Scindia, Vijaya Raje Last Maharani of Gwalior

An Autobiography Author: Vijaya Raje Scindia 279 pgs. SUNY Press $10.95 pb, 34.50 hc

This is a with book: written with Manohar Malgonkar, like the flock of personality books that are winging their way up the New York Times bestseller list on the hot air of gossip and mean spirit. Thank the Hindu Gods of the Scindia royal family that Last Maharani is not of that distasteful genre. Malgonkar serves the elegant purpose here of creating pungent English prose, not purveying dynastic dirt.

Not that this tale lacks spice and fire. As the Maharani, the elected representative of her Gwalior (Maharashtra, central India) district, ended up on the jail side of Indira Gandhi's 1975 emergency rule, she has plenty of gritty anecdotes and thoughts: her son's sour disaffection from her as mother and in political allegiance; the senseless ransacking and despoliation of her homes (palaces actually) by Keystone Copper tax officials and her hard, but spiritually rewarding, months in a women's jail. There's a velvet dignity even in the Maharani's thrusts of the verbal lance, and the suffering of those years warrants some probing anguish. Her life is tangibly more fascinating than Jacqueline Kennedy Onassis', and the Maharani of Gwalior is certainly as well-known in India as Jackie Onassis is in America.

This, though, is much more than women battling it out in the political ring. Vijaya Raje Scindia was the last queen of one of the twilight kingdoms of India, a karmically final period when the British Raj, beaten by Mahatma Gandhi, gave way to the democratic union of India. The diminutive royal kingdoms with their maharajas, maharanis and heirs apparent and fabulous palaces and tiger hunts and horse races didn't fit into the new incarnation of India. The kingdoms were signed away, the royal families given purses and allowed to live in their palaces, but those too were eventually sucked into the political maelstrom of the fledgling republic. All this took several decades, and it is the Maharani's chronicling of this period and the childhood years of her life that is page-turning absorbing.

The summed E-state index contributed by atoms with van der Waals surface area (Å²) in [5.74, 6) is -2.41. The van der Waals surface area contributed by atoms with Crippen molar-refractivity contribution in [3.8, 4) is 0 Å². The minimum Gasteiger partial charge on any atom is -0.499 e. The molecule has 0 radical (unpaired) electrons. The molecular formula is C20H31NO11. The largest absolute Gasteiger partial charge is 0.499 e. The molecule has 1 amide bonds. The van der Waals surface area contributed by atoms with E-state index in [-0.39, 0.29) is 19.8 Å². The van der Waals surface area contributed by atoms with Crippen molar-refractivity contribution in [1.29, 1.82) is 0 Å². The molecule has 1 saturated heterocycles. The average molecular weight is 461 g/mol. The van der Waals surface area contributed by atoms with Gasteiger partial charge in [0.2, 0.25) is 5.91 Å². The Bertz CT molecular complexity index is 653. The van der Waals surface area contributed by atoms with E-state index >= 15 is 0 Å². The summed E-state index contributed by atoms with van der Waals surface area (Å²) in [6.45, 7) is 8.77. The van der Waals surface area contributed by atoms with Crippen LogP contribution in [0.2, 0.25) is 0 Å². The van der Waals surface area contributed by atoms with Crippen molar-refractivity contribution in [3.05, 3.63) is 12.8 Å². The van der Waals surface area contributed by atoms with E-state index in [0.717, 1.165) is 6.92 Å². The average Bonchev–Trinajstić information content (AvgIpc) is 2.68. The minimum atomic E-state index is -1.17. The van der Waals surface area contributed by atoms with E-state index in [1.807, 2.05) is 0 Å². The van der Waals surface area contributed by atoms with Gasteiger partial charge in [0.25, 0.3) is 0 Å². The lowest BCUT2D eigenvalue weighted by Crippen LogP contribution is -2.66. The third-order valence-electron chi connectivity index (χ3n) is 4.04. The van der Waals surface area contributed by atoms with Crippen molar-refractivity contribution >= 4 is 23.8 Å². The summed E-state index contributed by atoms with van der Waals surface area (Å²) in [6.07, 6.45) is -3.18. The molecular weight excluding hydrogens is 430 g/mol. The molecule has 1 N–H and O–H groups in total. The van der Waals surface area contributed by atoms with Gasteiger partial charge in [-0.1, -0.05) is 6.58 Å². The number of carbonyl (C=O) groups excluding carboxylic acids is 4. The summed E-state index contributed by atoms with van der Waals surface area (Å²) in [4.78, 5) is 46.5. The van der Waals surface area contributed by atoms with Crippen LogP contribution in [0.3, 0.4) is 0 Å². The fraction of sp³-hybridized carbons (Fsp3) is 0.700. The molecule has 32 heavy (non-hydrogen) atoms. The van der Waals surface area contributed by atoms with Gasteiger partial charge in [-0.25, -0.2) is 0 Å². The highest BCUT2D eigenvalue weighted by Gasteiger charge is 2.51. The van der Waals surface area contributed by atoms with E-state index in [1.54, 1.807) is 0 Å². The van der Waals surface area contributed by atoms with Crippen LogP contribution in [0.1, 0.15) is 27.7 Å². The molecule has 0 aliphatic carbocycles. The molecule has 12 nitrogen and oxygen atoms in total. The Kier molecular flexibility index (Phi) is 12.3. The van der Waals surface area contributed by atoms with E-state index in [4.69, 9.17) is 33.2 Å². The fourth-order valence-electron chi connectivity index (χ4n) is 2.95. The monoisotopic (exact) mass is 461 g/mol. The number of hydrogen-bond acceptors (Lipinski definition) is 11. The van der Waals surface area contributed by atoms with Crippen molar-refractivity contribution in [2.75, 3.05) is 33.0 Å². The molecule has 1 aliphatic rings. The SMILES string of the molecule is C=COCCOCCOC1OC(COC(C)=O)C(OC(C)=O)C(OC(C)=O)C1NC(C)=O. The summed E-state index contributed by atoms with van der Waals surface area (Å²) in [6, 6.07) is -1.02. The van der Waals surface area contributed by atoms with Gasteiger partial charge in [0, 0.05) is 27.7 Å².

That Vijaya Raje became the maharani of Gwalior was in itself unlikely. No Gwalior court advisor or astrologer would have foreseen it 80 years ago. For Vijaya Raje was not of the Scindia clan that had carved out and ruled Gwalior for centuries. The blood of the Nepalese royal family – the Bahadur Ranas – flowed in her, a lineage far removed from Gwalior. And the royal lines have always been very fussy about marrying within the family gene pool. But neither did Vijaya Raje scurry about the Kathmandu palaces. She was born on an estate in the town of Sagar in Madra Pradesh, the heartland of India, and a thousand miles distant from Nepal.

It turns out that her grandfather, Khadga Samsher Rana, a key scion of one of two rival royal factions in 1880's Nepal, had been involved in a successful assassination plot of the king, for what apparently he thought were reasons good for the country. He became commander-in-chief of the armies and the virtual ruler, though his brother Bir Samsher was made the new king. But the king's wife poisoned him against Khadga, and he was banished from Nepal, forced in his thirties to take refuge with the British Raj in India and establish an estate in Sagar. Vijaya Raje remembers him, when she was two years old, when he was being bundled off into a car to be taken to Kashi (Shiva's city) on the Ganges to die.

So with that bit of skulduggery history, she begins her life, taking the reader into fascinating glimpses of secret royal talismans that bring great or devastating luck and the opulent lifestyle of the last Hindu royalty. After a broken engagement with another lineage, Vijaya Raje – a reedy girl, cosmopolitan yet religious, vegetarian and wearing Swadesh cotton saris in lieu of Paris silk saris-marries the Maharaja of Gwalior, Jivajirao Scindia. Photos and an index are included.

Article copyright Himalayan Academy.